This is the video I left a link for on my post yesterday. Paul Solman is the economic analyst on the Newshour with Jim Lehrer. Speaking as a dummy, I think this "Economic Crisis for Dummies" presentation is a pretty good one.

Here's another good interview, from 60 Minutes, with David Walker, the Comptroller General (Lead Accountant) for the US Government. Walker has been beating the drum that the current economic policy being pursued by the Federal Government is unsustainable. That the amount of money it will take to not only repay our debt, but fund all the mandates we're committed to can't be raised unless we act now.

Walker's cause has been taken up in an independent film called IOUSA, which (of course) isn't coming to Lima anytime soon.

In it, he and others (like Warren Buffett) lay out the coming monetary crisis, the tip of which we're only starting to see now. You can't keep monetizing debt and driving down the dollar, and hope that it will all turn out OK in the end (a message Ron Paul has been trumpeting for quite some time). At some point, when the dollar becomes too weak, it becomes a bad investment, and people holding dollars start dumping them and buy something else (like Euros or Pounds, which are right now eating our lunch). In any event, the movie is being lauded on both the right and the left. Maybe we can bring it to Beantown soon.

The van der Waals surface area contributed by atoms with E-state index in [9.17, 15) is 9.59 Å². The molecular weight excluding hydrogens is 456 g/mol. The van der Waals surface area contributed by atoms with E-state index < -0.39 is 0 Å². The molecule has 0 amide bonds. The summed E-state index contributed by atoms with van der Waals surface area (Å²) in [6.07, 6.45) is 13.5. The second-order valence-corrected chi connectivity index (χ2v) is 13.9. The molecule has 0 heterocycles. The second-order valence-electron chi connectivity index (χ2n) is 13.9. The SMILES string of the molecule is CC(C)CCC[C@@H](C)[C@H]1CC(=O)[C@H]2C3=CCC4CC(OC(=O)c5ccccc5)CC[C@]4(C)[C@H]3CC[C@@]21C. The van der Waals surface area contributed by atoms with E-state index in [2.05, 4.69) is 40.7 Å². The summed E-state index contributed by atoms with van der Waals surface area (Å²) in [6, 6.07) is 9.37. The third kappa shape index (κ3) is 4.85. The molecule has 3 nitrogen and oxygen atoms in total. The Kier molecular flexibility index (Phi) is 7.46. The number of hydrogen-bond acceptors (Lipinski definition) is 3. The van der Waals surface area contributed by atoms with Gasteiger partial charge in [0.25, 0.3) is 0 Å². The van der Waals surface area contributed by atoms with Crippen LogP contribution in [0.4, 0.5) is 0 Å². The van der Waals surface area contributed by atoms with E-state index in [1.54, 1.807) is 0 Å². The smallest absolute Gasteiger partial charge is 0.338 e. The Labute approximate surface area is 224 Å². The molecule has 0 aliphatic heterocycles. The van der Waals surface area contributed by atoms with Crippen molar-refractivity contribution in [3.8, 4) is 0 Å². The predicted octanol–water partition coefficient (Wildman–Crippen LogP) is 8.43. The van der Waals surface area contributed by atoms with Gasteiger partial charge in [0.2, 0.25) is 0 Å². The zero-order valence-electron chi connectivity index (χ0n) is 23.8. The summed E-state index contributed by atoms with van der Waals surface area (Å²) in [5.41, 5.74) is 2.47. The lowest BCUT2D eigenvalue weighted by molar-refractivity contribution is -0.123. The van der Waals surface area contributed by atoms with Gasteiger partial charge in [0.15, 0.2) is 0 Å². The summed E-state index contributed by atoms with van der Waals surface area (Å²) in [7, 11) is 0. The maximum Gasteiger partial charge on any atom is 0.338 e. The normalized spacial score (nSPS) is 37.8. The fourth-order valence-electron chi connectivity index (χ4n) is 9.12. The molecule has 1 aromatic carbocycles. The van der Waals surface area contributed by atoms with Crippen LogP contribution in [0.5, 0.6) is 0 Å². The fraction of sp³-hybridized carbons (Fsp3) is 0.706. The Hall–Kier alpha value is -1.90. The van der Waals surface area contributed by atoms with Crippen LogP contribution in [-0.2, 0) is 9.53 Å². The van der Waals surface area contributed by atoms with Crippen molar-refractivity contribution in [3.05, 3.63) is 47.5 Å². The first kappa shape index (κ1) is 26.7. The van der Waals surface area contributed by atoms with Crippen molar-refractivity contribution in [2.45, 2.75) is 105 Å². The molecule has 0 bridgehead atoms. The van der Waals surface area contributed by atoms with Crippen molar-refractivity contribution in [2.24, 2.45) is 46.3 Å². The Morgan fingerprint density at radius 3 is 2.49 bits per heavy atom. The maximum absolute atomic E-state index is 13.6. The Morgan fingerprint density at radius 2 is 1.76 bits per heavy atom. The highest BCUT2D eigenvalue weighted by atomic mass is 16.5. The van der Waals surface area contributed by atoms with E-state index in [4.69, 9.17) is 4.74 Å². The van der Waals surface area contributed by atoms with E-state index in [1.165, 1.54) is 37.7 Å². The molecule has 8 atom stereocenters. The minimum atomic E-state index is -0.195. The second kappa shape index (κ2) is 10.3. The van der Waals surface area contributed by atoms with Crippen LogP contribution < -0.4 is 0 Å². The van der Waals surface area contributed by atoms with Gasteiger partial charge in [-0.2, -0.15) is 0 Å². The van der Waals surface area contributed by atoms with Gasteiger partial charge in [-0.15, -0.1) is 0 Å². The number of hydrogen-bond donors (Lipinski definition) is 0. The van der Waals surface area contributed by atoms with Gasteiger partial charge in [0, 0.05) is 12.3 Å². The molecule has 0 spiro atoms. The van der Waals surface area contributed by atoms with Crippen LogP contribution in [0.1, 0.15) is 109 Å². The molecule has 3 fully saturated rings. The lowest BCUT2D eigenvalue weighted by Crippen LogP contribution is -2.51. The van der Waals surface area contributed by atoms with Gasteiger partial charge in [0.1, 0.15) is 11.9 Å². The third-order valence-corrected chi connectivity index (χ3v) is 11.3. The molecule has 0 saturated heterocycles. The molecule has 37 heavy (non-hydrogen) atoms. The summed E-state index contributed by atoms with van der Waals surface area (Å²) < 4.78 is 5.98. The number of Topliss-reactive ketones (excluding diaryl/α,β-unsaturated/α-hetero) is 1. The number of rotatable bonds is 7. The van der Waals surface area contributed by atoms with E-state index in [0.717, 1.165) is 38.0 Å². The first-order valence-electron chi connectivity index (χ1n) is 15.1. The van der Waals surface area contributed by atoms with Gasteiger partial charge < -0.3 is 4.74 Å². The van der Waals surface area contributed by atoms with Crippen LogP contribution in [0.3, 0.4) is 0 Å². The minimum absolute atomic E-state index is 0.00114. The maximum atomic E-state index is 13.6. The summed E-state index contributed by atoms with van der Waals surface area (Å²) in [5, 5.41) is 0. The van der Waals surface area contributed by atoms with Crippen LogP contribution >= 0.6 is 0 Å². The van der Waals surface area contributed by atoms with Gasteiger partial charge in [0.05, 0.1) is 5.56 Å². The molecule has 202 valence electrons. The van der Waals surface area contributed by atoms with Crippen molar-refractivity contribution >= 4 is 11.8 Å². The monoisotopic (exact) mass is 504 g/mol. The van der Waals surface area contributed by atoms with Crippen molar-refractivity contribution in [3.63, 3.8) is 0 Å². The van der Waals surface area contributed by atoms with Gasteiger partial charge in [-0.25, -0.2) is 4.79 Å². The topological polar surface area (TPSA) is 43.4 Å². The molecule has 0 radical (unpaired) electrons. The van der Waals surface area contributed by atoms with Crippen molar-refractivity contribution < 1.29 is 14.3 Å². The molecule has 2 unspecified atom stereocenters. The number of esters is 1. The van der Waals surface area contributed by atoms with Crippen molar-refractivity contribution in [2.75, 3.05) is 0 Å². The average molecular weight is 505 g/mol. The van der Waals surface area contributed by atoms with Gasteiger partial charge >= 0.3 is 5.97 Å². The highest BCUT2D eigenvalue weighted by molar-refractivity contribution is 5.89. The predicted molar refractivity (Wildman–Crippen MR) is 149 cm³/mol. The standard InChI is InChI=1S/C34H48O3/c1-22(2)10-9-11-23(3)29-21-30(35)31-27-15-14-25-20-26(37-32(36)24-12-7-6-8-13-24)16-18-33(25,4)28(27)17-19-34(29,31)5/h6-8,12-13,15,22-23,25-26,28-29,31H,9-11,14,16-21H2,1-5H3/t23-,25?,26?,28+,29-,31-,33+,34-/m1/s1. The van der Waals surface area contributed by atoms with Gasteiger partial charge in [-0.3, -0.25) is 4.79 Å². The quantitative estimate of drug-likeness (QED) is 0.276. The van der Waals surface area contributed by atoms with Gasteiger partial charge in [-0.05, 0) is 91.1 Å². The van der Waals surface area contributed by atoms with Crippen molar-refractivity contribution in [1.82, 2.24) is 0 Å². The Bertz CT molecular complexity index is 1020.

The Christian church (you were beginning to think I was only going to talk about economics and politics again, weren't you?) has been engaging in the kind of false optimism that we're beginning to see fall apart on Wall Street: belief that the economy will grow infinitely, and pick us all up in its wake. The difference is that churches either preach this message from the pulpit (in the form of "health and wealth" theology), or keep quiet as on issues like materialism and greed as they accept millions of dollars for new projects.